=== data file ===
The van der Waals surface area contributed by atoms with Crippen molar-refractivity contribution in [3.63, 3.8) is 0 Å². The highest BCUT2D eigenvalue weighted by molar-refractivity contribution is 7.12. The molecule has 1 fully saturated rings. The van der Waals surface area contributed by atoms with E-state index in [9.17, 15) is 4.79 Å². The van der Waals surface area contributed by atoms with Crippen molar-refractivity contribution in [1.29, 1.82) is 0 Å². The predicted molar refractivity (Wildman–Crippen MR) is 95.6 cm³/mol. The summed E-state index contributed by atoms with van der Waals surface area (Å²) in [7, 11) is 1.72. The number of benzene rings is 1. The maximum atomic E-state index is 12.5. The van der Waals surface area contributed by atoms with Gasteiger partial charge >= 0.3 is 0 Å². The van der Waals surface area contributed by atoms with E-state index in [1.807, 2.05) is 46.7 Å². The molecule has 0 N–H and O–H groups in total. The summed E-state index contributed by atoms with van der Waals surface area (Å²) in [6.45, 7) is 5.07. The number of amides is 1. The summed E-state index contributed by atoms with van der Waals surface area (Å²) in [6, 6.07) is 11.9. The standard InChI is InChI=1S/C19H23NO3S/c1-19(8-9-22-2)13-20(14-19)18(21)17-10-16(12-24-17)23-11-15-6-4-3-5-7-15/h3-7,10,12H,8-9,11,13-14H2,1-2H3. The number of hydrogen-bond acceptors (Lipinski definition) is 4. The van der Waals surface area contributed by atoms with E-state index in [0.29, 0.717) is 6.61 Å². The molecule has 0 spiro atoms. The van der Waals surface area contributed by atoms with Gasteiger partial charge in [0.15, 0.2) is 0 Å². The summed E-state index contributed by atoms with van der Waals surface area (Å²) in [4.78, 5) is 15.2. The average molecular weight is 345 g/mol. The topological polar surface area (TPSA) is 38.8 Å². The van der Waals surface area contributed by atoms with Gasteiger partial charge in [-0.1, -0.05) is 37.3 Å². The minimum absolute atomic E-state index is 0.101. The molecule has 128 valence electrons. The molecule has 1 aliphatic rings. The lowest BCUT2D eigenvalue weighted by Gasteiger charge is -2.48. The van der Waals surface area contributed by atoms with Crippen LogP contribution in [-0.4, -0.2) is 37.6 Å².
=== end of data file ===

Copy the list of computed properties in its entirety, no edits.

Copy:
The van der Waals surface area contributed by atoms with Crippen molar-refractivity contribution in [3.63, 3.8) is 0 Å². The highest BCUT2D eigenvalue weighted by molar-refractivity contribution is 7.12. The molecule has 1 fully saturated rings. The van der Waals surface area contributed by atoms with E-state index in [9.17, 15) is 4.79 Å². The van der Waals surface area contributed by atoms with Crippen molar-refractivity contribution in [1.29, 1.82) is 0 Å². The predicted molar refractivity (Wildman–Crippen MR) is 95.6 cm³/mol. The summed E-state index contributed by atoms with van der Waals surface area (Å²) in [7, 11) is 1.72. The number of benzene rings is 1. The maximum atomic E-state index is 12.5. The van der Waals surface area contributed by atoms with Gasteiger partial charge >= 0.3 is 0 Å². The van der Waals surface area contributed by atoms with E-state index in [1.807, 2.05) is 46.7 Å². The molecule has 0 N–H and O–H groups in total. The summed E-state index contributed by atoms with van der Waals surface area (Å²) in [6.45, 7) is 5.07. The number of amides is 1. The summed E-state index contributed by atoms with van der Waals surface area (Å²) in [6, 6.07) is 11.9. The standard InChI is InChI=1S/C19H23NO3S/c1-19(8-9-22-2)13-20(14-19)18(21)17-10-16(12-24-17)23-11-15-6-4-3-5-7-15/h3-7,10,12H,8-9,11,13-14H2,1-2H3. The number of hydrogen-bond acceptors (Lipinski definition) is 4. The van der Waals surface area contributed by atoms with E-state index in [0.29, 0.717) is 6.61 Å². The molecule has 0 spiro atoms. The van der Waals surface area contributed by atoms with Gasteiger partial charge in [0.15, 0.2) is 0 Å². The summed E-state index contributed by atoms with van der Waals surface area (Å²) in [4.78, 5) is 15.2. The average molecular weight is 345 g/mol. The topological polar surface area (TPSA) is 38.8 Å². The van der Waals surface area contributed by atoms with Gasteiger partial charge in [-0.1, -0.05) is 37.3 Å². The minimum absolute atomic E-state index is 0.101. The molecule has 128 valence electrons. The molecule has 1 aliphatic rings. The lowest BCUT2D eigenvalue weighted by Gasteiger charge is -2.48. The van der Waals surface area contributed by atoms with Crippen LogP contribution in [-0.4, -0.2) is 37.6 Å².